Paris, 2000. I was 27 years old when I first met Juliette. One february evening she arrived by bike at our rehearsal of choral music. The cheeks pinked by the cold, her sparkling look, her smiling face with her long, curly black hair, as well her enthusiasm made me want to know her.
Boys don’t cry. This is what we’re told when we are young men. Boys don’t cry, nor do they show emotion. Our gender roles are assigned to us long before we are even born. Boys do not wear pink, boys play sports.
For me, and for a large majority of the LGBT community, coming out is a process. It is not a mere one-time event, it is a continuum and a range spanning from not being “out” at all where no one is aware of your identity or your orientation (maybe you might not even be aware of it yourself) to all the way being completely “out” where everyone knows who you are and you hold no part of yourself back.
Vincent Marchisello opens up about his experience with coming out and being a Christian. He discusses his struggles with depression stating, “There was one day I was really done…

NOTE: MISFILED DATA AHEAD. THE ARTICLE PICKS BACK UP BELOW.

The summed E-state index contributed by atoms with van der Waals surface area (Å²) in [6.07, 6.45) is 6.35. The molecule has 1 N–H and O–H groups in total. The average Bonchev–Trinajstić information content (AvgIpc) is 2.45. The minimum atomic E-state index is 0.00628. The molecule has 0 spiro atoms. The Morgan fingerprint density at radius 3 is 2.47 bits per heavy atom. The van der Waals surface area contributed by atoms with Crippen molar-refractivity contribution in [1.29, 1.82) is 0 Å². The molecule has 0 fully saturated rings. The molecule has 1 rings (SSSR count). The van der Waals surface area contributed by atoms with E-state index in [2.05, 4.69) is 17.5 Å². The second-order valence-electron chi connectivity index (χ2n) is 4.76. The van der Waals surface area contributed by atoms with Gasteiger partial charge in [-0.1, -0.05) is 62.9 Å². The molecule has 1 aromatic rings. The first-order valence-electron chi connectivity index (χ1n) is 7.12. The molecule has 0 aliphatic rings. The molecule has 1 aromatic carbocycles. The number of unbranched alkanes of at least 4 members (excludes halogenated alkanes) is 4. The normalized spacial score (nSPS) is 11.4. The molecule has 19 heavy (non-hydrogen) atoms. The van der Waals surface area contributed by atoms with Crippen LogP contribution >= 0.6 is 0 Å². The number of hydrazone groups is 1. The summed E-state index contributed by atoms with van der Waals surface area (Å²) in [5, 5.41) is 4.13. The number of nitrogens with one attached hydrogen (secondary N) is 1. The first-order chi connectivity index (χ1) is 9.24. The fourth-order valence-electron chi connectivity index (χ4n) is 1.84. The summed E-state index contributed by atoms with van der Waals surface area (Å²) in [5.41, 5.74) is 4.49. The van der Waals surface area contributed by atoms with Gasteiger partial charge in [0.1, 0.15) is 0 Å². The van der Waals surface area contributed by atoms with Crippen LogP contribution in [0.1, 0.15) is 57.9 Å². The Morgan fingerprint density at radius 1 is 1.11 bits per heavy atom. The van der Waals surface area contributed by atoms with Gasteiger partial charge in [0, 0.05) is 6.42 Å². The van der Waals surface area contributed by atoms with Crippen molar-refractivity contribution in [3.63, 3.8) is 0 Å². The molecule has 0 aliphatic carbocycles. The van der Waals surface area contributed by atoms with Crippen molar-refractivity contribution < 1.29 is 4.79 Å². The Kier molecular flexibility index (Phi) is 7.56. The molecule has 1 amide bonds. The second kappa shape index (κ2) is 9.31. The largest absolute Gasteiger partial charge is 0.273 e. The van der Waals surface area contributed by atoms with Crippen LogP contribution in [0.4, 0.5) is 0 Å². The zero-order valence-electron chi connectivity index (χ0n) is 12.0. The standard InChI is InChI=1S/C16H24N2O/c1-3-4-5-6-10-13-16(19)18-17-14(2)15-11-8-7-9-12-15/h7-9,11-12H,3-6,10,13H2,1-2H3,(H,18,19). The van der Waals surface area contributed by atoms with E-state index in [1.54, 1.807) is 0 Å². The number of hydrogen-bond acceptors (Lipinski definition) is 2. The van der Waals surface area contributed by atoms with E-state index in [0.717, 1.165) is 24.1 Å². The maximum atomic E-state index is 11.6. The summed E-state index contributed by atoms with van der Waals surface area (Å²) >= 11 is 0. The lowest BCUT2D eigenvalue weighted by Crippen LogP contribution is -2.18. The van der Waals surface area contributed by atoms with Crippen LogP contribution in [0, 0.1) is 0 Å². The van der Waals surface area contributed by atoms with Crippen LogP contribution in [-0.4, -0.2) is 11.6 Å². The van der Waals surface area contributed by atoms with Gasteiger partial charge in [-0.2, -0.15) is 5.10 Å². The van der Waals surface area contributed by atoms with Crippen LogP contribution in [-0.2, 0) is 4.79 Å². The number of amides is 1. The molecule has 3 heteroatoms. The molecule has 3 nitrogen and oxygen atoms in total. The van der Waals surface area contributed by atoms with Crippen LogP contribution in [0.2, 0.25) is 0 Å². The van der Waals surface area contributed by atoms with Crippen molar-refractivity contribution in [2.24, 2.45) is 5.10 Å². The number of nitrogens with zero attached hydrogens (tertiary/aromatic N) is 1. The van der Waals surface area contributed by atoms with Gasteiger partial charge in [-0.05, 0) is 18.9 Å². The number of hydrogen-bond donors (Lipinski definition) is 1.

I always wanted to be a father one day. And as soon as I decided to come out of the closet as gay, I started thinking about how I could go about doing so.
Coming out can be difficult, especially if you you find yourself exploring the “gray areas” of sexuality and self expression. Thomas Jeleniewicz takes the time to share his experience of what it is like to come out as a Bisexual man.
As a community, LGBTQ+ people have been told by their peers that the process of coming out; revealing their sexual identity, will help them on the road to becoming the most authentic version of themselves.